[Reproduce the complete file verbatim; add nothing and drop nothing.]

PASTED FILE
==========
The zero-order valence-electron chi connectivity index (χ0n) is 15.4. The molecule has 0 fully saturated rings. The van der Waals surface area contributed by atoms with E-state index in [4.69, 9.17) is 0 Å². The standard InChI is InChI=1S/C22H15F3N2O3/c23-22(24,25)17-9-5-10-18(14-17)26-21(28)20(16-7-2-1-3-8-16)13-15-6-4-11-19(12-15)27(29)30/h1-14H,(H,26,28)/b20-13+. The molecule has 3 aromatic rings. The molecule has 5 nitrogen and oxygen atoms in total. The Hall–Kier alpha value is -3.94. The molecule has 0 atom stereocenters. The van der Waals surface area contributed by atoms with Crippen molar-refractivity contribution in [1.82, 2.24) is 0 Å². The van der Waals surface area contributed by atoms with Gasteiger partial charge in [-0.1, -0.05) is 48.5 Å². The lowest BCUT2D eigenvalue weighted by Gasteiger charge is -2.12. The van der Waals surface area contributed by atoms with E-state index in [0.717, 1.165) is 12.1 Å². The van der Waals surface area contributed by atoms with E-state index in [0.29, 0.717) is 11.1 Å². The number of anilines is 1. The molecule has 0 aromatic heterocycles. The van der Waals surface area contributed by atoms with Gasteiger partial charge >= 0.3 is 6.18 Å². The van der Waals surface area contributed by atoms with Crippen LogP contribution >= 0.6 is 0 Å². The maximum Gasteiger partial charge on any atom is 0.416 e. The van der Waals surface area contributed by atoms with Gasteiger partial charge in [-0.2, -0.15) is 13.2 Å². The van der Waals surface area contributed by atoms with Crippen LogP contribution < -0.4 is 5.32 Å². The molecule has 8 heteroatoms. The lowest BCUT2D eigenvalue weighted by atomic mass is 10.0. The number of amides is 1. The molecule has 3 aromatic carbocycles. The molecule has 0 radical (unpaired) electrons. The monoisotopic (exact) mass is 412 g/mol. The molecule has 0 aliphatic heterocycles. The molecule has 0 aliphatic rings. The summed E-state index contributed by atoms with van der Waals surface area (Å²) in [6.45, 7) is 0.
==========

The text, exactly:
The zero-order valence-electron chi connectivity index (χ0n) is 15.4. The molecule has 0 fully saturated rings. The van der Waals surface area contributed by atoms with E-state index in [4.69, 9.17) is 0 Å². The standard InChI is InChI=1S/C22H15F3N2O3/c23-22(24,25)17-9-5-10-18(14-17)26-21(28)20(16-7-2-1-3-8-16)13-15-6-4-11-19(12-15)27(29)30/h1-14H,(H,26,28)/b20-13+. The molecule has 3 aromatic rings. The molecule has 5 nitrogen and oxygen atoms in total. The Hall–Kier alpha value is -3.94. The molecule has 0 atom stereocenters. The van der Waals surface area contributed by atoms with Crippen molar-refractivity contribution in [1.82, 2.24) is 0 Å². The van der Waals surface area contributed by atoms with Gasteiger partial charge in [-0.1, -0.05) is 48.5 Å². The lowest BCUT2D eigenvalue weighted by Gasteiger charge is -2.12. The van der Waals surface area contributed by atoms with E-state index in [0.717, 1.165) is 12.1 Å². The van der Waals surface area contributed by atoms with E-state index in [0.29, 0.717) is 11.1 Å². The number of anilines is 1. The molecule has 0 aromatic heterocycles. The van der Waals surface area contributed by atoms with Gasteiger partial charge >= 0.3 is 6.18 Å². The van der Waals surface area contributed by atoms with Crippen LogP contribution >= 0.6 is 0 Å². The maximum Gasteiger partial charge on any atom is 0.416 e. The van der Waals surface area contributed by atoms with Gasteiger partial charge in [-0.2, -0.15) is 13.2 Å². The van der Waals surface area contributed by atoms with Crippen LogP contribution < -0.4 is 5.32 Å². The molecule has 8 heteroatoms. The lowest BCUT2D eigenvalue weighted by atomic mass is 10.0. The number of amides is 1. The molecule has 3 aromatic carbocycles. The molecule has 0 radical (unpaired) electrons. The monoisotopic (exact) mass is 412 g/mol. The molecule has 0 aliphatic heterocycles. The molecule has 0 aliphatic rings. The summed E-state index contributed by atoms with van der Waals surface area (Å²) in [6.45, 7) is 0.